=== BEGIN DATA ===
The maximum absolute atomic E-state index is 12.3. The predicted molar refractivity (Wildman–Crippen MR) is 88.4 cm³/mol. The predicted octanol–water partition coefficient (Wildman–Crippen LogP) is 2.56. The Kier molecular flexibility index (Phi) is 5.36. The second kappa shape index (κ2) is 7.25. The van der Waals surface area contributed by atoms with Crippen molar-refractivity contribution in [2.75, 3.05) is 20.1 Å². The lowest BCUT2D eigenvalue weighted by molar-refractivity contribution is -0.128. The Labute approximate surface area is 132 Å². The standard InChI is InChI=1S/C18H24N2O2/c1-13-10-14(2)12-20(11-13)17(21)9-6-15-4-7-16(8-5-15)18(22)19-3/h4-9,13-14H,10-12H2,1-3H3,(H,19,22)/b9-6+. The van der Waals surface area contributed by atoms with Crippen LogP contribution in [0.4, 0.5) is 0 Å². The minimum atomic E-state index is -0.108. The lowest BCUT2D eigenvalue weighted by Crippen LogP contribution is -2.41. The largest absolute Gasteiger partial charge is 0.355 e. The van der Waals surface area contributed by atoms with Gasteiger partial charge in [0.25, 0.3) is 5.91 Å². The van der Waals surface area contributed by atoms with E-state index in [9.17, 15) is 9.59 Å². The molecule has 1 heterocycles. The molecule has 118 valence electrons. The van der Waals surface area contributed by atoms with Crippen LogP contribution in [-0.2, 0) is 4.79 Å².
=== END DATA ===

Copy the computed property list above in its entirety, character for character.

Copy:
The maximum absolute atomic E-state index is 12.3. The predicted molar refractivity (Wildman–Crippen MR) is 88.4 cm³/mol. The predicted octanol–water partition coefficient (Wildman–Crippen LogP) is 2.56. The Kier molecular flexibility index (Phi) is 5.36. The second kappa shape index (κ2) is 7.25. The van der Waals surface area contributed by atoms with Crippen molar-refractivity contribution in [2.75, 3.05) is 20.1 Å². The lowest BCUT2D eigenvalue weighted by molar-refractivity contribution is -0.128. The Labute approximate surface area is 132 Å². The standard InChI is InChI=1S/C18H24N2O2/c1-13-10-14(2)12-20(11-13)17(21)9-6-15-4-7-16(8-5-15)18(22)19-3/h4-9,13-14H,10-12H2,1-3H3,(H,19,22)/b9-6+. The van der Waals surface area contributed by atoms with Crippen LogP contribution in [0.4, 0.5) is 0 Å². The minimum atomic E-state index is -0.108. The lowest BCUT2D eigenvalue weighted by Crippen LogP contribution is -2.41. The largest absolute Gasteiger partial charge is 0.355 e. The van der Waals surface area contributed by atoms with Gasteiger partial charge in [0.25, 0.3) is 5.91 Å². The van der Waals surface area contributed by atoms with E-state index in [9.17, 15) is 9.59 Å². The molecule has 1 heterocycles. The molecule has 118 valence electrons. The van der Waals surface area contributed by atoms with Crippen LogP contribution in [-0.2, 0) is 4.79 Å².